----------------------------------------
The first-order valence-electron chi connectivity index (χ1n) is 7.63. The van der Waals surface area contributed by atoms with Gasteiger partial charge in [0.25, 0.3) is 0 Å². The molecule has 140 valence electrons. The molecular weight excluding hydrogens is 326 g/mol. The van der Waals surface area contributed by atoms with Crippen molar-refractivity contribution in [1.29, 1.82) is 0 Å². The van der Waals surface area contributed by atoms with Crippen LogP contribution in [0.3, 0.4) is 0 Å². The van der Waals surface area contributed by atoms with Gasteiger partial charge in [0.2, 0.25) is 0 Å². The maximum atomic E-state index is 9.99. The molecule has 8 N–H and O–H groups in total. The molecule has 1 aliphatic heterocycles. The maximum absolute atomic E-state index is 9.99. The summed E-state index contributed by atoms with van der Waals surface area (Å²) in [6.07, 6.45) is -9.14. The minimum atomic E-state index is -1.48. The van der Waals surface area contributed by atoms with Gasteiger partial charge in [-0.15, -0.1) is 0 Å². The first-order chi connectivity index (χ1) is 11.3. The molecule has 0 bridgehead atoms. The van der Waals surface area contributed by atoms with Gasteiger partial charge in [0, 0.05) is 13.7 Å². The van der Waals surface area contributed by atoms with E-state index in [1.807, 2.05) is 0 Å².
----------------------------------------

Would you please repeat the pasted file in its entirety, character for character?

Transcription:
The first-order valence-electron chi connectivity index (χ1n) is 7.63. The van der Waals surface area contributed by atoms with Gasteiger partial charge in [0.25, 0.3) is 0 Å². The molecule has 140 valence electrons. The molecular weight excluding hydrogens is 326 g/mol. The van der Waals surface area contributed by atoms with Crippen molar-refractivity contribution in [1.29, 1.82) is 0 Å². The van der Waals surface area contributed by atoms with Crippen LogP contribution in [0.3, 0.4) is 0 Å². The van der Waals surface area contributed by atoms with Gasteiger partial charge in [0.2, 0.25) is 0 Å². The maximum atomic E-state index is 9.99. The molecule has 8 N–H and O–H groups in total. The molecule has 1 aliphatic heterocycles. The maximum absolute atomic E-state index is 9.99. The summed E-state index contributed by atoms with van der Waals surface area (Å²) in [6.07, 6.45) is -9.14. The minimum atomic E-state index is -1.48. The van der Waals surface area contributed by atoms with Gasteiger partial charge in [-0.15, -0.1) is 0 Å². The first-order chi connectivity index (χ1) is 11.3. The molecule has 0 bridgehead atoms. The van der Waals surface area contributed by atoms with Gasteiger partial charge in [0, 0.05) is 13.7 Å². The van der Waals surface area contributed by atoms with E-state index in [1.807, 2.05) is 0 Å².